Men of Coddington

Captain Hugh Aldersey - Cheshire Yeomanry

2nd Lieutenant Mark Aldersey - Cheshire Regiment

John Crump - 2nd Battalion Leicestershire Regiment

In Preparation

Private Thomas William Edge - 10th Shropshire & Cheshire Yeomanry / King's Shropshire Light Infantry

Thomas was the son of Clutton village postmaster William Edge. He signed on originally for the Cheshire Yeomanry before moving to the King's Shropshire Light Infantry. He died on 22 August 1918, although the body of Thomas Edge was never found. He is commemorated on a panel on the Loos Memorial, Northern France.

Major General John Hammon Massie DSO, 26th Battery, Royal Garrison Artillery
      Died of Wounds 15 November 1914

Brigadier General Roger Henry Massie CB CMG, Royal Garrison Artillery
      Died 23 February 1927

The epic story of the Massie military dynasty - with in-depth research, and retold here by Allen Croft

Private Samuel Pugh, 8th Labour Company, The King's Liverpool Regiment

Samuel was the son of James and Sarah Pugh of Barton, near Farndon. He served in Belgium, on the Ypres Salient and died of wounds on 25 July 1917 during the preparations for the Third Battle of Ypres.

Lieutenant Frank Royds R.N. - H.M.S. Carysfort

Died of Wounds, Battle Of El Teb 29th February 1884.

Major Frank Peyton Skipwith - 7th Battalion Royal Scots Fusiliers

Frank Peyton Skipwith was a gifted architect at the beginning of a promising career, which was interrupted by the outbreak of the war. His family and relatives were an integral part of life in Coddington for many generations - he was the grandson of Rev Francis Coulman Royds, Rector of St Mary's, Coddington, and he was also related to the Alderseys. When the war came he enlisted with the Royal Scots Fusiliers who were a vital part of the Battle of Loos in 1915, in which Major Skipwith led one of the first attacks in the attempt to take Hill 70.

Private James Weaver, 13th Battalion Cheshire Regiment

James Weaver lived in Barton Wells in the hamlet of Barton, a mile or so east of Farndon village. Situated on the sharp rise near the Cock o' Barton Inn, he lived there with his parents, Thomas and Margaret Weaver. When James signed on for the Cheshires he went into a different unit from his older brother Thomas, who was posted to the 2nd Battalion. James died on 15 May 1916 aged twenty-one.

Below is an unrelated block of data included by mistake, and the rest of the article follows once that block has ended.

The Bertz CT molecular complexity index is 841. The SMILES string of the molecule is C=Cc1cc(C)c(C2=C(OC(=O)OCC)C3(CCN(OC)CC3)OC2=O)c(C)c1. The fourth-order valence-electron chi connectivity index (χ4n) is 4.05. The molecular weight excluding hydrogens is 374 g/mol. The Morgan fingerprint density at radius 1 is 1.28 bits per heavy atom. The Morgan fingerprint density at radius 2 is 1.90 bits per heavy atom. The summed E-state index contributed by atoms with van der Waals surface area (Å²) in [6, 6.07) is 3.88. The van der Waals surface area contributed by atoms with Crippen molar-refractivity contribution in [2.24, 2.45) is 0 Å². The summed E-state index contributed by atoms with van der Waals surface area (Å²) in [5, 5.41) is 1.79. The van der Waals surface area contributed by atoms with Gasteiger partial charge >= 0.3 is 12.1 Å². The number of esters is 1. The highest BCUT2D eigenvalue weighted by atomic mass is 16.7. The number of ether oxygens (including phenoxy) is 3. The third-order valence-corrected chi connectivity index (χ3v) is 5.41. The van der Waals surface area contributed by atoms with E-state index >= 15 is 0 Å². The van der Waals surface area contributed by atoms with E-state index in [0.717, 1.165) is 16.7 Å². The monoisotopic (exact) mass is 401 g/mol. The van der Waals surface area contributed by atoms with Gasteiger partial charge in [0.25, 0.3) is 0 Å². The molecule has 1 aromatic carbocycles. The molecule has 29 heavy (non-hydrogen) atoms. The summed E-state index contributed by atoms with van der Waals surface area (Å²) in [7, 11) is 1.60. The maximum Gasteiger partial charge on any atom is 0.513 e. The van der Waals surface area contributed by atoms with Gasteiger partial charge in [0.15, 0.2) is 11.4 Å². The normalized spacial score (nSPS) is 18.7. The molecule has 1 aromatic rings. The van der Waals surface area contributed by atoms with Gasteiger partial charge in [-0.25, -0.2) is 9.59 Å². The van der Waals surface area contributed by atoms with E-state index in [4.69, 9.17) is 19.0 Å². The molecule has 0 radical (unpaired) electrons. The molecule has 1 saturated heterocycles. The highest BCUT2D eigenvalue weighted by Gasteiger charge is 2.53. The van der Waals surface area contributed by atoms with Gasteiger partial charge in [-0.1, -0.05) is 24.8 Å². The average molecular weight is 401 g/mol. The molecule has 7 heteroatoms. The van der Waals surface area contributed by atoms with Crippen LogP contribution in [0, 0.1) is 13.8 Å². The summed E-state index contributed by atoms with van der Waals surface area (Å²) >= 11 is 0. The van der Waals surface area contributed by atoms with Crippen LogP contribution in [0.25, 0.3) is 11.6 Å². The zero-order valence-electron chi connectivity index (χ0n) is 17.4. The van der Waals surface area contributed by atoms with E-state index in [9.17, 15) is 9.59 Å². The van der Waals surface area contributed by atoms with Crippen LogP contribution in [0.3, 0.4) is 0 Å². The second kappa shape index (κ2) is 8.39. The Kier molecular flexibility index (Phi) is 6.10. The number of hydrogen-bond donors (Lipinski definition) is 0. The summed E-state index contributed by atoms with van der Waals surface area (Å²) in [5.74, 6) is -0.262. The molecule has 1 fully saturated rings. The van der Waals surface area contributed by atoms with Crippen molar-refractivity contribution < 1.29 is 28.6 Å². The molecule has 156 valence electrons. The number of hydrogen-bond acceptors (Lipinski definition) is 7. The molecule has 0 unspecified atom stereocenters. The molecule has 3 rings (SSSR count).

Private Thomas Weaver, 2nd Battalion Cheshire Regiment

Thomas Weaver was the brother of James, above. When Thomas signed on for the Cheshires he went into a different unit from his younger brother James, who was posted to the 13th Battalion. Thomas was missing in action, presumed dead on 17 February 1915. He is remembered on the Menin Gate Memorial to the Missing, Ypres, Belgium.

Albert White - 1/6th Battalion Cheshire Regiment

Private William Wilson - 15th Division Ammunition Company, Royal Field Artillery

Private George Woodfield - 4th Reserve Battalion, King's Shropshire Light Infantry

Second World War

Gunner Edward Huxley - 5 Searchlight Regiment, Royal Artillery

Edward Huxley lived at The Lodge in Aldersey Lane, in Aldersey near Coddington, and worked as a gardener at The Crook in Coddington village. When the war started he was went to camp at Rhyl for training, before his posting to the Far East. He was reported missing on 15 February 1942 when the garrison of Singapore capitulated to the Japanese, but his family were to learn more about what happened to Edward.

They also served

The Men Who Returned Safely

There were several Coddington men who served in the First World War and returned home. Visit this page for a list of those men who are known, although there may be still more yet to be discovered. [To be uploaded - currently in preparation]


Visit the Royden History Index Page listing web sites designed and maintained by Mike Royden
No pages may be reproduced without permission
copyright Mike Royden
All rights reserved